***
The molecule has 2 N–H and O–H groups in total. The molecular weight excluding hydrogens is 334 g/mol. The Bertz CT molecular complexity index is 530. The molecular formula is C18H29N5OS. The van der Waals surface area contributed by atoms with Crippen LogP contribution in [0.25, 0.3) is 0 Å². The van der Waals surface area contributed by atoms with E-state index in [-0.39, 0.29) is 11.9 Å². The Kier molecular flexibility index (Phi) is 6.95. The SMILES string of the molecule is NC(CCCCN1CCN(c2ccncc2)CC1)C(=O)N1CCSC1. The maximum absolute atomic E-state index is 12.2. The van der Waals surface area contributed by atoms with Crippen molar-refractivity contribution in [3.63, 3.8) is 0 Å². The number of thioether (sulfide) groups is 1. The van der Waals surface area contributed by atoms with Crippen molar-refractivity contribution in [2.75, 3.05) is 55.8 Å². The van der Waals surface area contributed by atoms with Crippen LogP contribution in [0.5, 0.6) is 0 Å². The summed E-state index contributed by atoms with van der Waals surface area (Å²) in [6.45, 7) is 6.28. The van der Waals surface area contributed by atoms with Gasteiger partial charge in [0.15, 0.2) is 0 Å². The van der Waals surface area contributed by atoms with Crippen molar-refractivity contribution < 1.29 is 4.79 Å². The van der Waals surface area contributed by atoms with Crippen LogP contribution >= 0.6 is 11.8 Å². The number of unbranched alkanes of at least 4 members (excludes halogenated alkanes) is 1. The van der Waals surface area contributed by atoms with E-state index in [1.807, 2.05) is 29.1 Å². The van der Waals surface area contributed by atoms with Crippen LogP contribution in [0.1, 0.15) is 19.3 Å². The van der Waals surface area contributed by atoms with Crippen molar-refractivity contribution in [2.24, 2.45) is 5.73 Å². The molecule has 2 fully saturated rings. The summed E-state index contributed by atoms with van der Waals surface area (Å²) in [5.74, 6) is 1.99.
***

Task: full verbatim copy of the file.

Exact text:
The molecule has 2 N–H and O–H groups in total. The molecular weight excluding hydrogens is 334 g/mol. The Bertz CT molecular complexity index is 530. The molecular formula is C18H29N5OS. The van der Waals surface area contributed by atoms with Crippen LogP contribution in [0.25, 0.3) is 0 Å². The van der Waals surface area contributed by atoms with E-state index in [-0.39, 0.29) is 11.9 Å². The Kier molecular flexibility index (Phi) is 6.95. The SMILES string of the molecule is NC(CCCCN1CCN(c2ccncc2)CC1)C(=O)N1CCSC1. The maximum absolute atomic E-state index is 12.2. The van der Waals surface area contributed by atoms with Crippen molar-refractivity contribution in [3.63, 3.8) is 0 Å². The number of thioether (sulfide) groups is 1. The van der Waals surface area contributed by atoms with Crippen molar-refractivity contribution in [2.75, 3.05) is 55.8 Å². The van der Waals surface area contributed by atoms with Crippen LogP contribution in [0.5, 0.6) is 0 Å². The summed E-state index contributed by atoms with van der Waals surface area (Å²) in [6.45, 7) is 6.28. The van der Waals surface area contributed by atoms with Gasteiger partial charge in [0.15, 0.2) is 0 Å². The van der Waals surface area contributed by atoms with Crippen molar-refractivity contribution < 1.29 is 4.79 Å². The van der Waals surface area contributed by atoms with Crippen LogP contribution >= 0.6 is 11.8 Å². The number of unbranched alkanes of at least 4 members (excludes halogenated alkanes) is 1. The van der Waals surface area contributed by atoms with E-state index in [1.807, 2.05) is 29.1 Å². The van der Waals surface area contributed by atoms with Crippen LogP contribution in [0.1, 0.15) is 19.3 Å². The van der Waals surface area contributed by atoms with Crippen molar-refractivity contribution in [2.24, 2.45) is 5.73 Å². The molecule has 2 fully saturated rings. The summed E-state index contributed by atoms with van der Waals surface area (Å²) in [5.74, 6) is 1.99.